The New Year has quickly brought new efforts by satellite radio providers XM Satellite and Sirius to win subscribers and grab market share in the rapidly emerging business.
XM used the Consumer Electronics Show to roll out several new products, including hand-held radio players meant to make it easier for listeners to carry their satellite radio with them wherever they go.
Sirius, meanwhile, announced that it would see faster subscriber growth this year, a bump it attributed in large part to the hiring of Howard Stern, who next week begins to broadcast exclusively on the satellite network. In fact, Sirius said Stern would be granted some 34 million shares of Sirius stock — about US$220 million worth based on current prices — for making subscriber targets.
Banking on the ‘King’
Sirius is hoping Stern will be the springboard for a subscriber jump that will help it gain ground on the larger XM. Sirius said it was on track to grow to 6 million subscribers by the end of 2006, nearly doubling the size of its audience from 3.3 million at the end of 2005.
Sirius said the fourth quarter of 2005 was stronger than expected, with 1.1 million new sign-ups, compared to its forecast of around 800,000.
XM continued to roll up subscribers as well, adding around 900,000 in the fourth quarter and making its goal of reaching 6 million subscribers total by the end of 2005, according to data from the company.
The announcements seem to point to the satellite radio battle heating up significantly during 2006. Analysts say the fact that more new cars are being built with one or the other satellite receiver built in and with strong sales of receivers in the holiday period, the two companies will seek to move their product into the mainstream this year.
“Satellite radio is very hot and is continuing on pace to be one of the fastest growing products in consumer electronics history,” said Sirius CEO Mel Karmazin. “The industry has over 9 million subscribers today and added nearly 5 million new subscribers in 2005.”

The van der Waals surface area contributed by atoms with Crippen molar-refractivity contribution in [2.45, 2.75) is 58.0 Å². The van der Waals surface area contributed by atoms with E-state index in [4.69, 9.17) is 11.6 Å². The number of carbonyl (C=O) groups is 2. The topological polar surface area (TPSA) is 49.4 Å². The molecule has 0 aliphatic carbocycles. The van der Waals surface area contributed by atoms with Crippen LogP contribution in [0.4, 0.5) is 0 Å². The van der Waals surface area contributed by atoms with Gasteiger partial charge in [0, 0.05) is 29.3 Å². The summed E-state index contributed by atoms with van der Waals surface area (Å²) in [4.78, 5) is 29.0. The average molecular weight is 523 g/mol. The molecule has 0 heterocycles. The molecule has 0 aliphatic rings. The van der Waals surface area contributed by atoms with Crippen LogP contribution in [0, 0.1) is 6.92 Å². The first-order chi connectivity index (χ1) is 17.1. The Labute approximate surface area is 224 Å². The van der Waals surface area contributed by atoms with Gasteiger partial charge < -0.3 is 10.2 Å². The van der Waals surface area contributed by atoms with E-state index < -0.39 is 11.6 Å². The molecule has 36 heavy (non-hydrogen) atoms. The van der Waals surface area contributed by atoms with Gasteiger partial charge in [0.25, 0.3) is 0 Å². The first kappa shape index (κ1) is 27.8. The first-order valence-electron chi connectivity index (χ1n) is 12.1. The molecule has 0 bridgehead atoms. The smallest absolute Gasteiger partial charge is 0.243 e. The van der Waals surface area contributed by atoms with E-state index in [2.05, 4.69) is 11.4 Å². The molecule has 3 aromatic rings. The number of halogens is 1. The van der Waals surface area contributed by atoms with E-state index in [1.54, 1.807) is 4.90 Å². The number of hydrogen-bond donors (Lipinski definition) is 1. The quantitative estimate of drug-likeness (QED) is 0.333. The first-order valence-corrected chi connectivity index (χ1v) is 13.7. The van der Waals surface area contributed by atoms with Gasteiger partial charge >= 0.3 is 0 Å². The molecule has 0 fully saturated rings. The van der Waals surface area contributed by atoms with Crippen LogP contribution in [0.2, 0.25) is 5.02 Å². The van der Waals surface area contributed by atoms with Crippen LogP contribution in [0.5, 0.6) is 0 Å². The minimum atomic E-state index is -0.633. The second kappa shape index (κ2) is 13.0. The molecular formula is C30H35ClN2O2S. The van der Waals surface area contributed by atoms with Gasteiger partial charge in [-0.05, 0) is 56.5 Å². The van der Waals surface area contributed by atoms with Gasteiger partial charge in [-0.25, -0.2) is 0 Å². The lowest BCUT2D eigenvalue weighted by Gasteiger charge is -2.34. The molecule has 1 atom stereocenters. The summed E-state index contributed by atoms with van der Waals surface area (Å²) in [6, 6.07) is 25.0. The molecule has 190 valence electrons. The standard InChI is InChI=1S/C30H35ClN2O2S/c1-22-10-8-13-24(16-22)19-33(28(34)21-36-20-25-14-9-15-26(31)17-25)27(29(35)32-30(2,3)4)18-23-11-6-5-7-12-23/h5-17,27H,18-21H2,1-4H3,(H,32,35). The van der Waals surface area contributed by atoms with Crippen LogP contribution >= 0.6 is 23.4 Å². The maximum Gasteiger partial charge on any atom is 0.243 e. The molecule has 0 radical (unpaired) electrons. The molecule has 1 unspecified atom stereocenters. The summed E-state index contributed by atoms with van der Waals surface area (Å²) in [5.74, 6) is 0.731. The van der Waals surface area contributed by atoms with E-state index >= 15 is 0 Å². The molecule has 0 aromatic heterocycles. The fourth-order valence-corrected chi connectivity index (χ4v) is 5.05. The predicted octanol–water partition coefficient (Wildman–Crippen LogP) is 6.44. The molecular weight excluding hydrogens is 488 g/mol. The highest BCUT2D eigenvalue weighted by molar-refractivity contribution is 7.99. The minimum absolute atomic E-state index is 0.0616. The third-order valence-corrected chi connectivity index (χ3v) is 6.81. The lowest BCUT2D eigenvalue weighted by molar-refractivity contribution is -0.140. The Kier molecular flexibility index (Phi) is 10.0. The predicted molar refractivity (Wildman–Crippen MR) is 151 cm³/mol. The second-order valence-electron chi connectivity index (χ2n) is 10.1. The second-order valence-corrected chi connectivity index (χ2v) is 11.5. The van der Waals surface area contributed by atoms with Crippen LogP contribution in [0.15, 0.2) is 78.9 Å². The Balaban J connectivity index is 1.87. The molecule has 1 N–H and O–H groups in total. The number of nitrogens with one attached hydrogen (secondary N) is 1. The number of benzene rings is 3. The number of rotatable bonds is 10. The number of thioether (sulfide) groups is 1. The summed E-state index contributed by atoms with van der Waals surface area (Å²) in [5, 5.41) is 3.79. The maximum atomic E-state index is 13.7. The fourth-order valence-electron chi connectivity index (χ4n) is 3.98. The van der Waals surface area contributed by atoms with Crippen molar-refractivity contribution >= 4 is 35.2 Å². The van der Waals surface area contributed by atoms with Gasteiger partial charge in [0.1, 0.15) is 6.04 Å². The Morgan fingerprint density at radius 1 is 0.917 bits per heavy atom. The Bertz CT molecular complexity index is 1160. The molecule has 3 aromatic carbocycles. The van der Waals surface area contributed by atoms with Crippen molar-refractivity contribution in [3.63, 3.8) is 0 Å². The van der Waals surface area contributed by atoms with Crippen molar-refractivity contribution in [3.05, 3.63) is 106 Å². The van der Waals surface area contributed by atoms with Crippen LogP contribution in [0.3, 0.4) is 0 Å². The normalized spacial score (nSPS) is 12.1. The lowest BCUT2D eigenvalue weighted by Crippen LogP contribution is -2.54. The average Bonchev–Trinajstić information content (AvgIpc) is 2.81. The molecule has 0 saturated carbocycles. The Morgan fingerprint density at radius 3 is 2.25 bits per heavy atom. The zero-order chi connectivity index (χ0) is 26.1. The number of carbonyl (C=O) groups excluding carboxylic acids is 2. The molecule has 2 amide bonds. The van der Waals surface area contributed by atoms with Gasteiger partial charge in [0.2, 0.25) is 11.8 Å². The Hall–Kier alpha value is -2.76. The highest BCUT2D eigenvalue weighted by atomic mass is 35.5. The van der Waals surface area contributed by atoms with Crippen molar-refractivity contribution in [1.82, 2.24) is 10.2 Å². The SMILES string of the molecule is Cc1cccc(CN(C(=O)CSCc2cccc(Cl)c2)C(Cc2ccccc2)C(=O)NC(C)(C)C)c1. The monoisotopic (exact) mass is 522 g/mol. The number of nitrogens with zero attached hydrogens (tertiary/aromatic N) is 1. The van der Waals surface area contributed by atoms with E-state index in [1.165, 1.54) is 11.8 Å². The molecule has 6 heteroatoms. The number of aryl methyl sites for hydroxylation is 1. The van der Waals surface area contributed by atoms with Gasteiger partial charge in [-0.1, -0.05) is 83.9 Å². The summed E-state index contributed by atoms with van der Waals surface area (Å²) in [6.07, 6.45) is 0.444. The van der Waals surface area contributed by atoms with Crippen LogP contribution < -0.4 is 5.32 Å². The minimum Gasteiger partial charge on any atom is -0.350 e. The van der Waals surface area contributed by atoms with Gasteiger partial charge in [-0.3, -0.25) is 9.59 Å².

Shock and Awe
XM’s product blitz includes hand-held satellite receivers that also double as MP3 players. The Samsung Helix and the Pioneer Inno will both retail for around $400 and will have a bookmark feature that allows listeners to bookmark songs for later purchase as well as a tie-in with the Napster portable music service.
The XM2GO line of products joins a field that already includes Sirius-compatible handhelds and additional competition from the likes of phone makers who are starting to roll out devices that can stream music from the Internet.
“When you combine live XM Radio with a portable MP3 player that lets you buy songs you hear on XM from Napster, you have a 360-degree music experience,” said XM CEO Hugh Panero. “Now you can get the best of both worlds in a single device that fits in the palm of your hand.”
Analysts expect more products from the satellite companies, which may be forced by competition to eventually resort to giving away hardware such as receivers much as cell phone companies have long done.
The fierce competition for subscribers and to sign up exclusive content deals is proving a burden on the bottom lines of the satellite companies, both of which reported losses of around $100 million in the third quarter of 2005. Analysts say both companies also have relatively high customer acquisition costs as they market heavily to introduce what is still new technology to many consumers.
Jupiter Research analyst David Schatsky said the fragmentation is accelerating thanks to the Internet and other technology, with individual shows and direct digital feeds now available.
“These changes will threaten established practices and entrenched interests in the media and advertising sectors, but consumers will benefit and ultimately, companies that can ride this wave will benefit as well,” Schatsky said. “No one really knows what the media landscape will look like ten years out.”